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UEFA
UEFA

The Union of European Football Associations (UEFA /juːˈeɪfə/ yoo-AY-fə; French: Union des Associations Européennes de Football;[19] German: Vereinigung Europäischer Fußballverbände)[20] is the administrative body for association football, futsal and beach soccer in Europe, although several member states are primarily or entirely located in Asia. It is one of six continental confederations of world football's governing body FIFA. UEFA consists of 55 national association members.

UEFA represents the national football associations of Europe, runs nation and club competitions including the UEFA European Championship, UEFA Nations League, UEFA Champions League, UEFA Europa League, and UEFA Super Cup, and controls the prize money, regulations, and media rights to those competitions.

Henri Delaunay was the first general secretary and Ebbe Schwartz the first president. The current president is Aleksander Čeferin, a former Football Association of Slovenia president, who was elected as UEFA's seventh president at the 12th Extraordinary UEFA Congress in Athens in September 2016, and automatically became a vice-president of the world body FIFA.[23]

History and membership


UEFA was founded on 15 June 1954 in Basel, Switzerland after consultation between the Italian, French, and Belgian associations.[24] The European football union began with 25 members; that number doubled by the early 1990s as new associations were born out of the fragmentation of the Soviet Union, Yugoslavia and Czechoslovakia into their constituent states. Until 1959 the main headquarters were located in Paris, and later in Bern. In 1995, UEFA headquarters were transferred to Nyon, Switzerland.

UEFA membership coincides for the most part with recognition as a sovereign country in Europe, although there are some exceptions. Some states (Monaco and Vatican City) are not members. Some UEFA members are not sovereign states, but form part of a larger recognised sovereign state in the context of international law. These include Northern Ireland, Scotland, England and Wales (countries of the United Kingdom), Gibraltar (British Overseas Territory), the Faroe Islands (autonomous territory within Denmark), and Kosovo (disputed territory and partially recognised state), however in the context of these countries government functions concerning sport tend to be carried at the territorial level coterminous with the UEFA member entity.

Some UEFA members are transcontinental states (Azerbaijan, Georgia, Kazakhstan, Turkey and Russia) and others are considered part of Europe both culturally and politically (Armenia and Cyprus). Countries which had been members of the Asian Football Confederation (AFC) were also admitted to the European football association, particularly Israel (because it had been banned from the AFC group in 1974) and Kazakhstan. Additionally some UEFA member associations allow teams from outside their association's main territory to take part in their "domestic" competition. AS Monaco, for example, takes part in the French League (though a separate sovereign entity); Welsh clubs Cardiff City, Swansea City and Newport County A.F.C. participate in the English League; Derry City, situated in Northern Ireland, plays in the Republic of Ireland-based League of Ireland and the 7 native Liechtensteinian teams play in the Swiss Leagues.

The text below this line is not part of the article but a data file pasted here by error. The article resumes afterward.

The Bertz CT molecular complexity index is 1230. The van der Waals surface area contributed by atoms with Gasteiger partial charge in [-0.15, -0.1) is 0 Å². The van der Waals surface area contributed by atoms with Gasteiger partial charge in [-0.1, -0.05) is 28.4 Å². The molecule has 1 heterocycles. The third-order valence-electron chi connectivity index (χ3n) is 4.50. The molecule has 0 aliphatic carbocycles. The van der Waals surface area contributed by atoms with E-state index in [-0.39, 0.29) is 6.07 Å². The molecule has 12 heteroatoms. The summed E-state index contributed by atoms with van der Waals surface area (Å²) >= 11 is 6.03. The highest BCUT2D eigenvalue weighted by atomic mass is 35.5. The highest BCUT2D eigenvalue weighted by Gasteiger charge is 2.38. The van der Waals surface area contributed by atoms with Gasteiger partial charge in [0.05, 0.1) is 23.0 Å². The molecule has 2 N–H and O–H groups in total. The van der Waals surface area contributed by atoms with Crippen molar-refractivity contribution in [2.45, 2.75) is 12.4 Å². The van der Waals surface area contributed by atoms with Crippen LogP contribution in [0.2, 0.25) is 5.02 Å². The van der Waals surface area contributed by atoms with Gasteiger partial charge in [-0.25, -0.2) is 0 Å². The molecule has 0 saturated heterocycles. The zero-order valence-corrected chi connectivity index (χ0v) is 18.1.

Members


  • [[INLINE_IMAGE|//upload.wikimedia.org/wikipedia/commons/thumb/2/2b/Flag_of_Saar_%281947%E2%80%931956%29.svg/23px-Flag_of_Saar_%281947%E2%80%931956%29.svg.png|//upload.wikimedia.org/wikipedia/commons/thumb/2/2b/Flag_of_Saar_%281947%E2%80%931956%29.svg/35px-Flag_of_Saar_%281947%E2%80%931956%29.svg.png 1.5x, //upload.wikimedia.org/wikipedia/commons/thumb/2/2b/Flag_of_Saar_%281947%E2%80%931956%29.svg/46px-Flag_of_Saar_%281947%E2%80%931956%29.svg.png 2x|Flag of Saar (1947–1956).svg|h15|w23|thumbborder flagicon-img]] Saarland Football Union (1954–1956), joined Football Association of West Germany
  • [[INLINE_IMAGE|//upload.wikimedia.org/wikipedia/commons/thumb/a/a1/Flag_of_East_Germany.svg/23px-Flag_of_East_Germany.svg.png|//upload.wikimedia.org/wikipedia/commons/thumb/a/a1/Flag_of_East_Germany.svg/35px-Flag_of_East_Germany.svg.png 1.5x, //upload.wikimedia.org/wikipedia/commons/thumb/a/a1/Flag_of_East_Germany.svg/46px-Flag_of_East_Germany.svg.png 2x|East Germany|h14|w23|thumbborder flagicon-img flagicon-img]] Football Association of East Germany (1954–1990), joined Football Association of West Germany as German Football Association